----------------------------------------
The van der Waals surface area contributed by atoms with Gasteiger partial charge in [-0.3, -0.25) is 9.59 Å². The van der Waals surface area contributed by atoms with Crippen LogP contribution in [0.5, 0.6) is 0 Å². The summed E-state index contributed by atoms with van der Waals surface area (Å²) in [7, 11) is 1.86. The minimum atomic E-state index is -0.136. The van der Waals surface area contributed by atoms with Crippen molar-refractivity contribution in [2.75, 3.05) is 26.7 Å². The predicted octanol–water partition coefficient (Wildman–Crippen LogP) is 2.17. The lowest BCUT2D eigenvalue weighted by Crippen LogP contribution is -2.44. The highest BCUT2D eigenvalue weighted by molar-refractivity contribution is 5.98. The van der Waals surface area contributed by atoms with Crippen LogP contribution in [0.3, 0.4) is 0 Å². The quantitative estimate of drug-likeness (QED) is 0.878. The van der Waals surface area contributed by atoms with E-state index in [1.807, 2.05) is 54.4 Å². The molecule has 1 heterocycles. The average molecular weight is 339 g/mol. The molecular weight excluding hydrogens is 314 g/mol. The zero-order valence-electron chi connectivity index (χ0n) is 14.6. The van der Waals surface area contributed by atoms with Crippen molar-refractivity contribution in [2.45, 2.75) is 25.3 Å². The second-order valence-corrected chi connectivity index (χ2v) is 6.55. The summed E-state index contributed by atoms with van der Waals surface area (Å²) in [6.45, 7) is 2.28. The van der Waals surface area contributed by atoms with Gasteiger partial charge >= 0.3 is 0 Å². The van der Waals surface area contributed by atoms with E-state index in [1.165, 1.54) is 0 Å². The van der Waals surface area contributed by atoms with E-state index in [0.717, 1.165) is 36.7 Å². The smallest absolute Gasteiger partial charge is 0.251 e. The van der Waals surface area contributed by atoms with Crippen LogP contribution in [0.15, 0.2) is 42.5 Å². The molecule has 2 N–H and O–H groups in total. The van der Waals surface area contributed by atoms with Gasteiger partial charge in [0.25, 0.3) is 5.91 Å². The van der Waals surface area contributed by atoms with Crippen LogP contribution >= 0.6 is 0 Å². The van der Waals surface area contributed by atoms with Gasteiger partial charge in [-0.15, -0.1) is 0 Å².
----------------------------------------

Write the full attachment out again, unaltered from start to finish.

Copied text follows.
The van der Waals surface area contributed by atoms with Gasteiger partial charge in [-0.3, -0.25) is 9.59 Å². The van der Waals surface area contributed by atoms with Crippen LogP contribution in [0.5, 0.6) is 0 Å². The summed E-state index contributed by atoms with van der Waals surface area (Å²) in [7, 11) is 1.86. The minimum atomic E-state index is -0.136. The van der Waals surface area contributed by atoms with Crippen molar-refractivity contribution in [2.75, 3.05) is 26.7 Å². The predicted octanol–water partition coefficient (Wildman–Crippen LogP) is 2.17. The lowest BCUT2D eigenvalue weighted by Crippen LogP contribution is -2.44. The highest BCUT2D eigenvalue weighted by molar-refractivity contribution is 5.98. The van der Waals surface area contributed by atoms with Crippen LogP contribution in [0.3, 0.4) is 0 Å². The quantitative estimate of drug-likeness (QED) is 0.878. The van der Waals surface area contributed by atoms with E-state index in [1.807, 2.05) is 54.4 Å². The molecule has 1 heterocycles. The average molecular weight is 339 g/mol. The molecular weight excluding hydrogens is 314 g/mol. The zero-order valence-electron chi connectivity index (χ0n) is 14.6. The van der Waals surface area contributed by atoms with Crippen molar-refractivity contribution in [2.45, 2.75) is 25.3 Å². The second-order valence-corrected chi connectivity index (χ2v) is 6.55. The summed E-state index contributed by atoms with van der Waals surface area (Å²) in [6.45, 7) is 2.28. The van der Waals surface area contributed by atoms with Gasteiger partial charge >= 0.3 is 0 Å². The van der Waals surface area contributed by atoms with E-state index in [1.165, 1.54) is 0 Å². The van der Waals surface area contributed by atoms with E-state index in [0.717, 1.165) is 36.7 Å². The smallest absolute Gasteiger partial charge is 0.251 e. The van der Waals surface area contributed by atoms with Crippen LogP contribution in [0.15, 0.2) is 42.5 Å². The molecule has 2 N–H and O–H groups in total. The van der Waals surface area contributed by atoms with Gasteiger partial charge in [0.25, 0.3) is 5.91 Å². The van der Waals surface area contributed by atoms with Crippen LogP contribution >= 0.6 is 0 Å². The van der Waals surface area contributed by atoms with Gasteiger partial charge in [-0.15, -0.1) is 0 Å².